Why Lyft co-founder John Zimmer says he didn't take a salary for three years

John Zimmer
Mary Catherine Wellons | CNBC

Lyft co-founder John Zimmer knows that one the road to entrepreneurial success, there are detours.

In a recent episode of the "Success: How I Did It" podcast, Zimmer tells Business Insider U.S. Editor-in-Chief Alyson Shontell about the early challenges he and cofounder Logan Green faced when starting their company.

The duo linked up in 2007 when Zimmer saw a Facebook post that Green, who he didn't know at the time, had left on a mutual friend's page. The post mentioned that Green launching a company called Zimride, inspired by a recent trip to Zimbabwe during which he saw people sharing rides out of necessity. Zimmer asked the mutual friend to connect him with Green so he could learn more about the company.

After a meeting in New York, the two decided to go into business together.

"I was really excited. I had always wanted to be an entrepreneur," said Zimmer, who at the time held a full-time position at Lehman Brothers.

Zimmer and Green moved to Silicon Valley. Neither took a salary during the first three years of business, and they relied heavily on Trader Joe's microwavable meals.

"It was helpful that I saved some money," said Zimmer who left his day job when he moved to Silicon Valley. "We basically lived in an apartment that was also our office. We called it the 'apartfice.'"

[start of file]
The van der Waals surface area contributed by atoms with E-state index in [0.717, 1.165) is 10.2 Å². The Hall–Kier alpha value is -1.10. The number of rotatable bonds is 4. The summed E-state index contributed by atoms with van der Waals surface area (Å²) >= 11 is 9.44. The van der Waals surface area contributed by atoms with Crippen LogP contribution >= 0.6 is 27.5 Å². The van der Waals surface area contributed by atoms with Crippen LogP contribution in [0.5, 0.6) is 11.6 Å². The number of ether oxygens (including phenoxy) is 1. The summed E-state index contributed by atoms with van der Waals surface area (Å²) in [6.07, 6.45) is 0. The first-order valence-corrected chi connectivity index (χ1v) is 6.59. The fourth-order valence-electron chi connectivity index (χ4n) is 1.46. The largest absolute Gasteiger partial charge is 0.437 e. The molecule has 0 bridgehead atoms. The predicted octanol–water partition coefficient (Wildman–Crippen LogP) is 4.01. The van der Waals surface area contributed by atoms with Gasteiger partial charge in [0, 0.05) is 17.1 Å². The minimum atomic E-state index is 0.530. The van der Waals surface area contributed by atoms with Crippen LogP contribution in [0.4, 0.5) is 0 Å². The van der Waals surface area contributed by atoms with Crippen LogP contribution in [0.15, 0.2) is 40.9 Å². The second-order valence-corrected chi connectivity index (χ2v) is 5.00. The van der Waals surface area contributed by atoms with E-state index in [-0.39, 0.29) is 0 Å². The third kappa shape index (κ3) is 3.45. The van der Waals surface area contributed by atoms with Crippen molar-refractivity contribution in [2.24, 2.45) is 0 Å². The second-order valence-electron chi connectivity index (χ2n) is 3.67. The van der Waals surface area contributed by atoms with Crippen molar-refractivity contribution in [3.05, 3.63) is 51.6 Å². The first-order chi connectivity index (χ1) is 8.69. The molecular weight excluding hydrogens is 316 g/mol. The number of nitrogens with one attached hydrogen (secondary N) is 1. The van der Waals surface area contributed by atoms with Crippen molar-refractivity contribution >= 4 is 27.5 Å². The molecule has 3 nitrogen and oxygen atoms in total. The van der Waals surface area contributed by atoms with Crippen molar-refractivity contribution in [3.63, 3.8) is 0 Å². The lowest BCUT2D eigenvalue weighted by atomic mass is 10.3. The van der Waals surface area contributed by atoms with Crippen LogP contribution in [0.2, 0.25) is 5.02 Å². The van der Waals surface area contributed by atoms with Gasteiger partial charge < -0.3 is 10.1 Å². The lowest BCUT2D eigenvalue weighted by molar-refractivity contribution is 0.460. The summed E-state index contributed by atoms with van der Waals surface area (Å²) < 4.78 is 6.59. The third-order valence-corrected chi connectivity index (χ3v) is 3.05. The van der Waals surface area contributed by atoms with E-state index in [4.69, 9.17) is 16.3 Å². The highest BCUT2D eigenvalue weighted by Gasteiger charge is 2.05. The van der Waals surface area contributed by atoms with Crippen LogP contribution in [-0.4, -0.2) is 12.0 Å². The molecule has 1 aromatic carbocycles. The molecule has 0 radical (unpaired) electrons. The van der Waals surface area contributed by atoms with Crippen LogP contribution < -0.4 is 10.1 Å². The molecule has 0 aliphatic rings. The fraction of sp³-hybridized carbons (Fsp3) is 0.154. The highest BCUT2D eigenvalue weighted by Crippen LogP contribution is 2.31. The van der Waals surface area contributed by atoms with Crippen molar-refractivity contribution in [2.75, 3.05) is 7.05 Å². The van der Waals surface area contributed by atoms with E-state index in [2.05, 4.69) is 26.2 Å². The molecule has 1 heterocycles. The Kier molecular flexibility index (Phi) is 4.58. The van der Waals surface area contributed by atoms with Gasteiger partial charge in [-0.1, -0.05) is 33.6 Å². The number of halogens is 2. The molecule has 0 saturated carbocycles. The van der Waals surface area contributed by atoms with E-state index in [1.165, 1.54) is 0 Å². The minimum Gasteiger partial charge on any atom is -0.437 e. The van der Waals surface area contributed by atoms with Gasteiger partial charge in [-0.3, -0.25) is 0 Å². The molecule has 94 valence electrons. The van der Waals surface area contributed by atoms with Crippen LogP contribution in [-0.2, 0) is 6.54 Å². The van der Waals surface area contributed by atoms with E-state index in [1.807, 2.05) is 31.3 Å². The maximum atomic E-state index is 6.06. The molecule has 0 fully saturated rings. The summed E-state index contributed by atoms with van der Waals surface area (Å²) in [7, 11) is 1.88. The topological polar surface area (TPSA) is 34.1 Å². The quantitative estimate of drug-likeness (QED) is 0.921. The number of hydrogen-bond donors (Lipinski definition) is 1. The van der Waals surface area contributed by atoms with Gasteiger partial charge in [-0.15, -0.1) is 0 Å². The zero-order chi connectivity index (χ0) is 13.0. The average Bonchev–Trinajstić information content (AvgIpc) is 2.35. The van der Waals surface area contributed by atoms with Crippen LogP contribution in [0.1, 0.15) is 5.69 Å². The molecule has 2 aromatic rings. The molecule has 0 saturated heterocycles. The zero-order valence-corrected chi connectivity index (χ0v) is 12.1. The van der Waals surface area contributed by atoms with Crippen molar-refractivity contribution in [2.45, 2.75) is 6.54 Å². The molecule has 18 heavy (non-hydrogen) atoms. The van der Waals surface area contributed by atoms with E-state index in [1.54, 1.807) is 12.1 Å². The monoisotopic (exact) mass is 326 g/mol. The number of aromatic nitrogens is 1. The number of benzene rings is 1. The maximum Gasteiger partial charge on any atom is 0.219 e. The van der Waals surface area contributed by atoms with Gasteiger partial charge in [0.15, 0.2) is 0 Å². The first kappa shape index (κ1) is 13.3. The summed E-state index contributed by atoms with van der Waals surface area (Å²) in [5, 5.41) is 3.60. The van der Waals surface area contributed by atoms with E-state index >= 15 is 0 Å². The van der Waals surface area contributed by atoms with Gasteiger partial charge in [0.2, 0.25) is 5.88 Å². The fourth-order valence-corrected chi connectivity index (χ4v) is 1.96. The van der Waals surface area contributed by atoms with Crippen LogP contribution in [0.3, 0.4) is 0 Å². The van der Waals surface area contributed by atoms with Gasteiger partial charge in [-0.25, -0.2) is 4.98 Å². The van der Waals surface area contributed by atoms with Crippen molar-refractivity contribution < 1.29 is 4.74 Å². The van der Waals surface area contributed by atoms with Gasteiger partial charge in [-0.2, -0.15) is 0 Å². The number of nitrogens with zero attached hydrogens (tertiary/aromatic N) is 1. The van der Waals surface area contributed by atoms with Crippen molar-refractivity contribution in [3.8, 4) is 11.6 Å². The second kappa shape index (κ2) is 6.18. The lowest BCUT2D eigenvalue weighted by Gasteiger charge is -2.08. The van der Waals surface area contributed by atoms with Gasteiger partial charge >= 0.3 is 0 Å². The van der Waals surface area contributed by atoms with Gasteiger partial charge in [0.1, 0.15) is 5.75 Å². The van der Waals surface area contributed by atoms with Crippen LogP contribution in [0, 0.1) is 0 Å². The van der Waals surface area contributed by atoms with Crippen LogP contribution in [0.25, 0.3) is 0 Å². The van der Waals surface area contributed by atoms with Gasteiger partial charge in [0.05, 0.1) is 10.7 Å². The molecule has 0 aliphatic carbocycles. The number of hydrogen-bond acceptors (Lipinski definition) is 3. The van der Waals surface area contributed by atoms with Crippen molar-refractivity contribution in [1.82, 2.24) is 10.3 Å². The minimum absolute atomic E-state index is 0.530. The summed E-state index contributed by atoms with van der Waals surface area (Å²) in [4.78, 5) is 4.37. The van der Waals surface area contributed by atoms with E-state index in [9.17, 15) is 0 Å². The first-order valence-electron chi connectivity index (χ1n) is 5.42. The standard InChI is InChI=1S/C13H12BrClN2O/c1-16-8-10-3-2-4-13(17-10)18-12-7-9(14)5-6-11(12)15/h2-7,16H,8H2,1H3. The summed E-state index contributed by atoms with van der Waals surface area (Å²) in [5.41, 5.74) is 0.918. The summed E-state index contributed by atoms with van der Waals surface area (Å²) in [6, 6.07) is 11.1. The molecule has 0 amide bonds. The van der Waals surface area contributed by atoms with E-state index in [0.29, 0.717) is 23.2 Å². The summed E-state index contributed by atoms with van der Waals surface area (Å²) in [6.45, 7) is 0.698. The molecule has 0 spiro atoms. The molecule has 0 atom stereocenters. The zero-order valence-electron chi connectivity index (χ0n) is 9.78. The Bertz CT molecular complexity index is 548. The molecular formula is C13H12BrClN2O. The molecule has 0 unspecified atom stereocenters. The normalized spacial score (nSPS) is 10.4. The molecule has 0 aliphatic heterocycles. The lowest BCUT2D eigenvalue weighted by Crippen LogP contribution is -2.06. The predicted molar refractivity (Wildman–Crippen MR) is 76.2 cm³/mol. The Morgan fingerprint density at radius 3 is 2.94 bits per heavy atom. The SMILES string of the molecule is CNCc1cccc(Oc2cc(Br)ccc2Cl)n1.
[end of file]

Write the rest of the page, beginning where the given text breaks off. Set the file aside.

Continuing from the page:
Zimmer says he slept on a couch for six months before moving to his best friend's parent's house.

In the beginning, Zimride focused mostly on providing college students with carpooling options when they went home on break. It also served as a way for students to make some extra cash.

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"So for $20 or $30 you could sell three seats," said Zimmer. "Let's say make $60 on your ride home and you'd actually be making some money rather than losing money on all of the cost associated with driving."

By 2012, Zimmer and Logan had thousands of users and 150 universities and companies participating in their business. However, the duo still felt they weren't tapping into the bigger vision they had for the company.

"Our actual mission is to improve people's lives with the world's best transportation and, in doing so, to change our cities so that they are designed around people instead of cars," added Zimmer. "And we were just scratching the surface."

With that in mind, Zimmer and Green developed the concept for Lyft. Two engineers built the app and it launched in 2012.

Today, the company faces stiff competition from Uber, but shows no signs of slowing down. Zimmer says the company is now worth $11 billion and has spoken frequently about using his to survive in business.

"For a while there was this idea that we are treating people well, and we are going to get beaten by a competitor that is more aggressive," Zimmer told the Financial Times. "There was a misunderstanding about those values [not being] tied to building a great business, which they are."

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